Clinical Evidence: A Publication of BMJ Publishing Group

Recurrent Tonsillitis



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Am Fam Physician. 2002 Nov 1;66(9):1735-1736.

Questions Addressed

• Is tonsillectomy effective in severe tonsillitis in children and adults?

Questions Addressed

View Table

Questions Addressed

• Is tonsillectomy effective in severe tonsillitis in children and adults?

Summary of Interventions

Unknown effectiveness

To be covered in future issues of Clinical Evidence

Tonsillectomy versus antibiotics

Intermittent antibiotics

Long-term antibiotics

Summary of Interventions

View Table

Summary of Interventions

Unknown effectiveness

To be covered in future issues of Clinical Evidence

Tonsillectomy versus antibiotics

Intermittent antibiotics

Long-term antibiotics

Definition

Tonsillitis is infection of the parenchyma of the palatine tonsils. Recurrent severe tonsillitis results in significant morbidity, including time lost from school or work. The definition of severe recurrent tonsillitis is arbitrary, but criteria used recently as a measure of severity were five or more episodes of true tonsillitis a year, symptoms for at least a year, and episodes that are disabling and prevent normal functioning.1

Incidence/Prevalence

Acute tonsillitis is more common in childhood.

Etiology/Risk Factors

Common bacterial pathogens include beta hemolytic and other streptococci. Bacteria are cultured successfully only from a minority of people with tonsillitis. The role of viruses is uncertain.

Prognosis

We found no good data on the natural history of tonsillitis or recurrent sore throat in children or adults. Participants in randomized controlled trials (RCTs) who were randomized to medical treatment (courses of antibiotics as required) have shown a tendency toward improvement over time.2,3

Clinical Aims

To abolish tonsillitis; to reduce the frequency and severity of recurrent throat infections; to improve general well-being, behavior, and educational achievement, with minimal adverse effects.

Clinical Outcomes

Number and severity of episodes of tonsillitis or sore throat; requirement for antibiotics and analgesics; time off work or school; behavior, school performance, and general well-being; morbidity and mortality of surgery; and adverse effects of drugs.

Definition

Tonsillitis is infection of the parenchyma of the palatine tonsils. Recurrent severe tonsillitis results in significant morbidity, including time lost from school or work. The definition of severe recurrent tonsillitis is arbitrary, but criteria used recently as a measure of severity were five or more episodes of true tonsillitis a year, symptoms for at least a year, and episodes that are disabling and prevent normal functioning.1

Incidence/Prevalence

Acute tonsillitis is more common in childhood.

Etiology/Risk Factors

Common bacterial pathogens include beta hemolytic and other streptococci. Bacteria are cultured successfully only from a minority of people with tonsillitis. The role of viruses is uncertain.

Prognosis

We found no good data on the natural history of tonsillitis or recurrent sore throat in children or adults. Participants in randomized controlled trials (RCTs) who were randomized to medical treatment (courses of antibiotics as required) have shown a tendency toward improvement over time.2,3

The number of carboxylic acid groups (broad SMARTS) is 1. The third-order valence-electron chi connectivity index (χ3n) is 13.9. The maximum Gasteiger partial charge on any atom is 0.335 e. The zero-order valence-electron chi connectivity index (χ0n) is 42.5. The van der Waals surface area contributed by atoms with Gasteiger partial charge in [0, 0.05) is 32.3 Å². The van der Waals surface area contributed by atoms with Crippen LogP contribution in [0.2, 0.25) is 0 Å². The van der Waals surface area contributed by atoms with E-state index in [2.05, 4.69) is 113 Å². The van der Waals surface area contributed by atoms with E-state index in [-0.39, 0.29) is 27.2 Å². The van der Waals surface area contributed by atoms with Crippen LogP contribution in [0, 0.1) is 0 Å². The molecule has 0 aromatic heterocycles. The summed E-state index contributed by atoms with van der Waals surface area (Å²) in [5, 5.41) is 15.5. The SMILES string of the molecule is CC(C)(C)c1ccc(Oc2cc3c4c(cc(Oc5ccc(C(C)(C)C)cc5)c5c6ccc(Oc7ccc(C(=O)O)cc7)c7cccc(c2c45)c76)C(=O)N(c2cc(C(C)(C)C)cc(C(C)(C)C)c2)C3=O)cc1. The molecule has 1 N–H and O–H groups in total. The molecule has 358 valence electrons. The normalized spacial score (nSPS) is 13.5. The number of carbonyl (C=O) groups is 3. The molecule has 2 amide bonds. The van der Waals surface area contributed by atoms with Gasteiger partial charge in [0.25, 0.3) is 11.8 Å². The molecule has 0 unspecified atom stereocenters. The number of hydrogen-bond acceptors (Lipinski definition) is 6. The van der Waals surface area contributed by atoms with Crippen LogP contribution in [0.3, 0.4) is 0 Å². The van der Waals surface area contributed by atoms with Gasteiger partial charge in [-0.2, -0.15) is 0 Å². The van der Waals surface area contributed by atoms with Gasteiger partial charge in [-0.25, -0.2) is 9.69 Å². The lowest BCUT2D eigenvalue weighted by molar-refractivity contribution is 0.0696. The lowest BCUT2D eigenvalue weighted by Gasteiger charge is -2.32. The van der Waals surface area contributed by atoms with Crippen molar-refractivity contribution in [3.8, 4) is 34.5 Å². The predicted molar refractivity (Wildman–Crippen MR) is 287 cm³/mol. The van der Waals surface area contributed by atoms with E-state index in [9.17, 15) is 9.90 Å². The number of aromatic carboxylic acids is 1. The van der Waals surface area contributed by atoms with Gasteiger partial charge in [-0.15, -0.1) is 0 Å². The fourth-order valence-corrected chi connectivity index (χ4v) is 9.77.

Clinical Aims

To abolish tonsillitis; to reduce the frequency and severity of recurrent throat infections; to improve general well-being, behavior, and educational achievement, with minimal adverse effects.

Clinical Outcomes

Number and severity of episodes of tonsillitis or sore throat; requirement for antibiotics and analgesics; time off work or school; behavior, school performance, and general well-being; morbidity and mortality of surgery; and adverse effects of drugs.

Evidence-Based Medicine Findings

SEARCH DATE: CLINICAL EVIDENCE UPDATE SEARCH AND APPRAISAL DECEMBER 2001

Evidence-Based Medicine Findings

SEARCH DATE: CLINICAL EVIDENCE UPDATE SEARCH AND APPRAISAL DECEMBER 2001

Tonsillectomy vs. Antibiotics

Limited evidence from one RCT suggests that tonsillectomy may benefit some children with severe tonsillitis. We found no good evidence on tonsillectomy in adults. We found that many important outcome measures have not been considered.

This is one in a series of chapters excerpted from Clinical Evidence, published by the BMJ Publishing Group, Tavistock Square, London, United Kingdom. Clinical Evidence is published in print twice a year and is updated monthly online. Each topic is revised every eight months, and users should view the most up-to-date version at www.clinicalevidence.com. This series is part of the AFP's CME. See “Clinical Quiz” on page 1603.

Adapted with permission from McKerrow WS. Recurrent tonsillitis. Clin Evid 2002;7:477–80.

 

REFERENCES

1. Management of sore throat and indications for tonsillectomy. National Clinical Guideline No 34. Scottish Intercollegiate Guidelines Network, Royal College of Physicians, 9 Queen St., Edinburgh EH2 1JQ.

2. Paradise JL, Bluestone CD, Bachman RZ, et al. Efficacy of tonsillectomy for recurrent throat infection in severely affected children. N Engl J Med. 1984;310:674–83.

3. Paradise JL, Bluestone CD, Rogers KD, et al. Comparative efficacy of tonsillectomy for recurrent throat infection in more versus less severely affected children [abstract]. Pediatric Res. 1992;31:126A.



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